The Prospect union surveyed its members and found that 82% would be more likely to leave the company if the changes were implemented. It seems perverse to go ahead with something designed to improve recruitment and retention if the move that is anticipated leads to 82% of staff feeling it more likely that they will want to leave. Let us consider the reasons for that.
The people who are recruited and trained locally in Kirkwall, Sumburgh, Stornoway and elsewhere in the highlands and islands have their wider family networks in the communities. Many were born and brought up there, or have chosen to move and make their life there. They will no doubt have partners who have careers in the local area. If you take one partner out of a community you do not expect the other partner to commute every week from Shetland to Inverness or wherever, so it is hardly surprising that the figure Prospect found was so high.
Essentially, it appears that HIAL has come to a solution without a problem. It was described to me and my colleague Beatrice Wishart in the Scottish Parliament by a respected industry figure, who said that the whole concept of remote towers is “not yet mature”. On the proposal, two years ago HIAL’s own consultants said that,
“one of the most expensive and certainly the most difficult and risky”
options to pursue was remote towers.
Ahead of today’s debate, I got in touch with the hon. Member for Na h-Eileanan an Iar (Angus Brendan MacNeil), who is similarly affected and has similar issues to those that I bring to the House today. He made the very good point that if centralisation can be done, it can be done in the isles; it does not need to be done in Inverness. I think the reason centralisation is not done in the isles, apart from the fact that Highlands and Islands Airports loves to centralise everything in Inverness, is that there is not the communications resilience with the island communities. If they cannot operate the whole system in the islands, they should not seek to operate part of the system in the islands. He also said that the Scottish Government and Scottish Parliament must not give HIAL a free hand, and I absolutely agree. Unfortunately, however, particularly as far as Scottish Ministers are concerned, that is exactly what is happening.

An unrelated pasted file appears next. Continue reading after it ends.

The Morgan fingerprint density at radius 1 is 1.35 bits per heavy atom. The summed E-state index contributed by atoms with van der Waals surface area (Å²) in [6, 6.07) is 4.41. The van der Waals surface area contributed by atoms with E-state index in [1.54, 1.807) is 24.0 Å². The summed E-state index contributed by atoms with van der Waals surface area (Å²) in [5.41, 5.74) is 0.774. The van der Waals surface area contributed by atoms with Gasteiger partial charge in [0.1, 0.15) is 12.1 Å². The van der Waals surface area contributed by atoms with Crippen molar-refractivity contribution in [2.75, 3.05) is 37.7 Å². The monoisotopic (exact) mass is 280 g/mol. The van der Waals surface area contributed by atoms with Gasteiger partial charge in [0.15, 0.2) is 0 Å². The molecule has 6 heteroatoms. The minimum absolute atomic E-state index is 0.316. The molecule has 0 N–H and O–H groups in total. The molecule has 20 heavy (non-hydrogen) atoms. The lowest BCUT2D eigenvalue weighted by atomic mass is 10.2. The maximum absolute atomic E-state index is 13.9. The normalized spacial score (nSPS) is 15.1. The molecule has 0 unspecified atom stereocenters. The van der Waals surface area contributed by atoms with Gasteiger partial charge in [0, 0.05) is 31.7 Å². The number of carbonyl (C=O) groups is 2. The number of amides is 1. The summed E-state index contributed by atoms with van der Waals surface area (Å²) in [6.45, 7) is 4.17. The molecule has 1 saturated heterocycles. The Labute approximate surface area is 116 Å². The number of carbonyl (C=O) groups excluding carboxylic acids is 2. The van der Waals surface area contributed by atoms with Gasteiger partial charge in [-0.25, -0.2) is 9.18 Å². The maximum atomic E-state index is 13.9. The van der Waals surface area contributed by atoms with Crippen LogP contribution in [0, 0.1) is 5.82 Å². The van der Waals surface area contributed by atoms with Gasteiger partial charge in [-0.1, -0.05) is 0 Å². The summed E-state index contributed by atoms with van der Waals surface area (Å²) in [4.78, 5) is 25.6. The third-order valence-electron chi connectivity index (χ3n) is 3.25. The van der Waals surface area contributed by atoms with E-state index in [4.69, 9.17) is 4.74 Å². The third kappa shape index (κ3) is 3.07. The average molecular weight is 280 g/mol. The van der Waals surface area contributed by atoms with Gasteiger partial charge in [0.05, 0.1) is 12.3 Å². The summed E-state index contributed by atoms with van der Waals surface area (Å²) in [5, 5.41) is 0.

There is absolutely no indication coming from Transport Ministers or the so-called Islands Minister that they are doing anything to hold the company to account for the execution of its duties, bearing in mind its original purpose as a company was to serve the interests of the highlands and islands. Parenthetically, I would say that is perhaps less than surprising given that not a single member of the board of Highlands and Islands Airports Ltd is actually resident in one of our island communities. As a result of the lack of direct input from our islands community, the company has allowed itself to become, to use its own words, remote and out of touch with the sentiment in our island communities.
My concerns are shared by parliamentarians throughout the highlands and islands, as well as Orkney Islands Council, Shetland Islands Council and Western Isles Council. It is not a political issue because those councils are all almost exclusively run by independent councillors, who have as their primary concern the quality of services in island communities, and they have all rejected the proposal put forward by HIAL.
The chair of the board and the other non-execs do not seem to be putting a brake on the plan. Right at the start, the chair was brought down here with the managing director to brief Members of Parliament. It seems she has been put up by the company as a cheerleader for the project. That is not my understanding of the role of non-executive directors, so I have some concerns about the way in which HIAL works as a company. It is clear that if there is to be any meaningful and substantial scrutiny of the proposal, which, as I say, is right at the heart of the provision of the most important lifeline services that we have, it will have to come from the regulator. It will not come from the company, the board or Scottish Ministers. It will be the Civil Aviation Authority that ultimately has to sign the proposal off as a safe and viable system.
I have dealt with the Civil Aviation Authority on numerous occasions during my time representing the northern isles in this place, and I have always been impressed by the professionalism and high standards that it maintains. The rigour with which it has approached concerns that I have taken to it in the past and the candour it has displayed in dealing with me has been exemplary as a public body. I say that because I am going to come to a few concerns about how it handled whistleblowing complaints in a minute. However, as far as this project and all the dealings I have had with it during my time in Parliament are concerned, I have no complaint to make.
The particular concerns that I have in relation to HIAL project and which I want the Civil Aviation Authority to submit to the most minute scrutiny are, first of all, the practicalities of how the scheme will work. It will rely on the installation and operation of remote cameras transmitting pictures of the airfield back to the remote tower in Inverness. It will also use the cameras, as I understand it, for weather observation and forecasting. In relation to the operation of Sumburgh in Shetland, a recently retired weather broadcaster described it to my colleague in Shetland, Beatrice Wishart, as “unsafe in marginal conditions”. We work at the margins a lot over the winter months in the highlands and islands.